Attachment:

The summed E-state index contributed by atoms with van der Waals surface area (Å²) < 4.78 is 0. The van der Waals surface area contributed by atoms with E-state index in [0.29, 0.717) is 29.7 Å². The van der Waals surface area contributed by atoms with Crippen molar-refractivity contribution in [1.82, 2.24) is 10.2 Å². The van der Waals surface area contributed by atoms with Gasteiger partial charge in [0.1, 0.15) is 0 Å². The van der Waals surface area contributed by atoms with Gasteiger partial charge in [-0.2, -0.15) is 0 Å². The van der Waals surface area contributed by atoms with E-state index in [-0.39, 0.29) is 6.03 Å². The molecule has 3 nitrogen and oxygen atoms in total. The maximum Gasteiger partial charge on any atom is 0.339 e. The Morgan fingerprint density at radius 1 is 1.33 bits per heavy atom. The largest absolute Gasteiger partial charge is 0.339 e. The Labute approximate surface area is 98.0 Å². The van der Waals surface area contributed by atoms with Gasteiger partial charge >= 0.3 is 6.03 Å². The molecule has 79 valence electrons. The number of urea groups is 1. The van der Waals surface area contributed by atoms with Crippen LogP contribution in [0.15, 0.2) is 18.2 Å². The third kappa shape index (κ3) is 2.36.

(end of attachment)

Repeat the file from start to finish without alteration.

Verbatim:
The summed E-state index contributed by atoms with van der Waals surface area (Å²) < 4.78 is 0. The van der Waals surface area contributed by atoms with E-state index in [0.29, 0.717) is 29.7 Å². The van der Waals surface area contributed by atoms with Crippen molar-refractivity contribution in [1.82, 2.24) is 10.2 Å². The van der Waals surface area contributed by atoms with Gasteiger partial charge in [0.1, 0.15) is 0 Å². The van der Waals surface area contributed by atoms with Gasteiger partial charge in [-0.2, -0.15) is 0 Å². The van der Waals surface area contributed by atoms with E-state index in [-0.39, 0.29) is 6.03 Å². The molecule has 3 nitrogen and oxygen atoms in total. The maximum Gasteiger partial charge on any atom is 0.339 e. The Morgan fingerprint density at radius 1 is 1.33 bits per heavy atom. The largest absolute Gasteiger partial charge is 0.339 e. The Labute approximate surface area is 98.0 Å². The van der Waals surface area contributed by atoms with Gasteiger partial charge >= 0.3 is 6.03 Å². The molecule has 79 valence electrons. The number of urea groups is 1. The van der Waals surface area contributed by atoms with Crippen LogP contribution in [0.15, 0.2) is 18.2 Å². The third kappa shape index (κ3) is 2.36.